In my experience, every story needs a hero. And you can always find a hero for any story you wish to tell.
I’m going to describe the three most common heroes that you might find work in a presentation:
1: Pick someone real. Some presentation’s have a character at their heart. They are about a particular person. If they are not about a particular person, they might be about a particular department or organisation – in which case, you can use a real person (the founder, perhaps) to represent the organisation. Instead of telling us that ‘Flumph Food Inc’ changed their marketing strategy, tell us about how ‘F. F. Flumph, food fanatic and self made millionaire founder of Flumph Food’ decided that the marketing strategy needed to be changed – how he changed it and why it worked.
2: If you can’t pick someone real, pick someone fictional (So, for example, as it turns out, I invented F. F. Flumph when I wrote the last paragraph.) . A large number of presentations seem to be about problems someone faces, and what we are doing to fix them. The problems might be wide ranging – immigration, animal cruelty, usability (or lack of usability) of computer software, inducting new people into your organisation, selling refrigerated cooling devices to the inuit people of northern america, ensuring you meet high standards of political correctness in constructing examples. But in each case those problems are happening to someone. Lets go through the problems again, but lets look at the fictional characters who might be facing them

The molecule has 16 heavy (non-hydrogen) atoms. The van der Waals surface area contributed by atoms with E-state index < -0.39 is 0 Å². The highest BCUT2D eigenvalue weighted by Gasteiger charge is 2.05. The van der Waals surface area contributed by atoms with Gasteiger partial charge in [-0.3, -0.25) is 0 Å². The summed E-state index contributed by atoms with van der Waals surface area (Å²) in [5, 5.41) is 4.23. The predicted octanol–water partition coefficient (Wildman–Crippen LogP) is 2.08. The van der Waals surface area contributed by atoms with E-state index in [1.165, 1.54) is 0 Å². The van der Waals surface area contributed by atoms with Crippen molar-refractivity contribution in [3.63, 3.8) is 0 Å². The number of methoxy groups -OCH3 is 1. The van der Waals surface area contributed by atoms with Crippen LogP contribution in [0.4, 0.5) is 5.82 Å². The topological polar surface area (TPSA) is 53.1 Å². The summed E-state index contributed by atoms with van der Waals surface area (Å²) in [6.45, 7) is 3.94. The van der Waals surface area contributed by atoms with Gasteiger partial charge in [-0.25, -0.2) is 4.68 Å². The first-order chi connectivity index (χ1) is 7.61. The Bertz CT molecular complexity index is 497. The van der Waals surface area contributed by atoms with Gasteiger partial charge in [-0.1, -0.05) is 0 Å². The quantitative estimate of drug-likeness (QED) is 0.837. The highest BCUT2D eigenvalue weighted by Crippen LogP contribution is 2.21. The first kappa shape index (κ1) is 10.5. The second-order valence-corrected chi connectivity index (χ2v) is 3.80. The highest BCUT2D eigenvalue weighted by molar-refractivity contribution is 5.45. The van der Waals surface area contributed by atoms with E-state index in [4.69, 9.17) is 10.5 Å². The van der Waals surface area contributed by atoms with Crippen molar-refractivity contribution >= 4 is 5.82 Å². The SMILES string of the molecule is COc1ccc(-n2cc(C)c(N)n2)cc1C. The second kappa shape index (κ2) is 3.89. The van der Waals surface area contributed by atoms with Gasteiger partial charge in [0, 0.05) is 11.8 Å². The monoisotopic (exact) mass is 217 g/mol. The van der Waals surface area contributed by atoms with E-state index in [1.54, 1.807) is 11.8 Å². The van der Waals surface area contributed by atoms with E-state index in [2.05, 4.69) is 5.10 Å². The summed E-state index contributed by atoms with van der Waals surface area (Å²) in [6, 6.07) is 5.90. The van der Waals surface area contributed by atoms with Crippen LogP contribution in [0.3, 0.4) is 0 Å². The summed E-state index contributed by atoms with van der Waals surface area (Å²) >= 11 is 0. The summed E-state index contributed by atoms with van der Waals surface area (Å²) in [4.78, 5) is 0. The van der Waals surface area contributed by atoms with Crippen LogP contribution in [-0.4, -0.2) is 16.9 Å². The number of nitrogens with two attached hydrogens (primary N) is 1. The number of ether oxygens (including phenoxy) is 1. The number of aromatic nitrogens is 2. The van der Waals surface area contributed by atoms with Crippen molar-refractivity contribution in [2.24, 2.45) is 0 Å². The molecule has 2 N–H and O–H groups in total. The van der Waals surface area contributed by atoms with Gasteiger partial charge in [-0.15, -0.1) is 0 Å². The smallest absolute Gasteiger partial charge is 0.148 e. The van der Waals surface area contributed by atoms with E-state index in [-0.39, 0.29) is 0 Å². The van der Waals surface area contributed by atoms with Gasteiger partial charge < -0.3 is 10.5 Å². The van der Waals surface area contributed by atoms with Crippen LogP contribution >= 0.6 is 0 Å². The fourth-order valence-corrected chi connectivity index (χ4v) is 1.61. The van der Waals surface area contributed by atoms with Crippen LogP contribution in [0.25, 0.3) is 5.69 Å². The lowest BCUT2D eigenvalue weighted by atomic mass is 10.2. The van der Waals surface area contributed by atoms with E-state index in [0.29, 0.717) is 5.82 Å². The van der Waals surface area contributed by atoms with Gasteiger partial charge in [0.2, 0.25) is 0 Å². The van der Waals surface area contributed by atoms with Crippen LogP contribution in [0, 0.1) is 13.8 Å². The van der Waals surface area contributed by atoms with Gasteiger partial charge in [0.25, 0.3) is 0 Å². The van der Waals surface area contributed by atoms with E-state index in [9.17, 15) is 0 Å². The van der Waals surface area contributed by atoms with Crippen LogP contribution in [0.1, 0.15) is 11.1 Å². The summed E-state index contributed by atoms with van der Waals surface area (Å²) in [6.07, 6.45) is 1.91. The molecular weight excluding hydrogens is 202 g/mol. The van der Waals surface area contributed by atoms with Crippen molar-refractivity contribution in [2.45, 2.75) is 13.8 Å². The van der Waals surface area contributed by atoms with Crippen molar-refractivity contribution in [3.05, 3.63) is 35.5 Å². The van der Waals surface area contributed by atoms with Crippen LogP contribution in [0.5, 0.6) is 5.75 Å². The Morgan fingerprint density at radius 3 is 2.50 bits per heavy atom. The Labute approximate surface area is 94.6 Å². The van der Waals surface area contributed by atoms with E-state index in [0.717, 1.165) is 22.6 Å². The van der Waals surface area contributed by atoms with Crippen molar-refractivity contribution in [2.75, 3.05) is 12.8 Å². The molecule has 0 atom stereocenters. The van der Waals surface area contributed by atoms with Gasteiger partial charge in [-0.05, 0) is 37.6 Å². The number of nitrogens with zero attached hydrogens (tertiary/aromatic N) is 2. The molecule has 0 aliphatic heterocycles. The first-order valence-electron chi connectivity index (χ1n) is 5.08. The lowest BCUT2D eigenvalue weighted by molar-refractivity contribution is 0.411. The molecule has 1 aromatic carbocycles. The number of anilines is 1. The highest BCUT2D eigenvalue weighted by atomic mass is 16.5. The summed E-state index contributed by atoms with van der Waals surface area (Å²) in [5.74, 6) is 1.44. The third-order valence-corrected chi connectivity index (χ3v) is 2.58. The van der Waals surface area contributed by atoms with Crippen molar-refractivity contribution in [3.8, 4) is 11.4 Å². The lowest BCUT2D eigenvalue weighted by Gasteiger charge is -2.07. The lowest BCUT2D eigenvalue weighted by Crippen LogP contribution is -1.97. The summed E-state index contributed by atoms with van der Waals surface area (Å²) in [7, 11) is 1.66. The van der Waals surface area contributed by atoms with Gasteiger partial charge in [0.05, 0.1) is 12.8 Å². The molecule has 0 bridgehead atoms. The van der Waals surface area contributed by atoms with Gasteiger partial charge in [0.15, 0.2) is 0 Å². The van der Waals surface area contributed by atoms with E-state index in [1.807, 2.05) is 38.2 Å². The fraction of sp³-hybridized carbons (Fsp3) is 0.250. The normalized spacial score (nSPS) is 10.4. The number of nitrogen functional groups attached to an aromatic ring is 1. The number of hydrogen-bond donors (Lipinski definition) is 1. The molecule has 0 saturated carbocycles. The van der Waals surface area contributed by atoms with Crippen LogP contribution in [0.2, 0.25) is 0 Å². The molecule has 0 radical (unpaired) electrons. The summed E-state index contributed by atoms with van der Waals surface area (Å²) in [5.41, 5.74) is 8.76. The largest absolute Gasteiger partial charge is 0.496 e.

Mihai is a Romanian computer programmer, coming to the UK because of its increased employment opportunities and higher pay in his field. He is legally entitled to do this – and will be paying well above the average amount of tax for a UK worker, yet he faces discrimination for “Coming over here and taking our jobs”
Buck is a yorkshire terrier. He used to have a happy family – but when he noticed that one of the older humans stopped going out of the house every day, and instead sat at home watching TV, things began to get worse. Soon Buck found he was getting less and less food. Then one day, Buck was taken outside, his collare removed, and then his family left him alone, in a strange place that Buck didn’t know. Now Buck has to search bins to try to find food.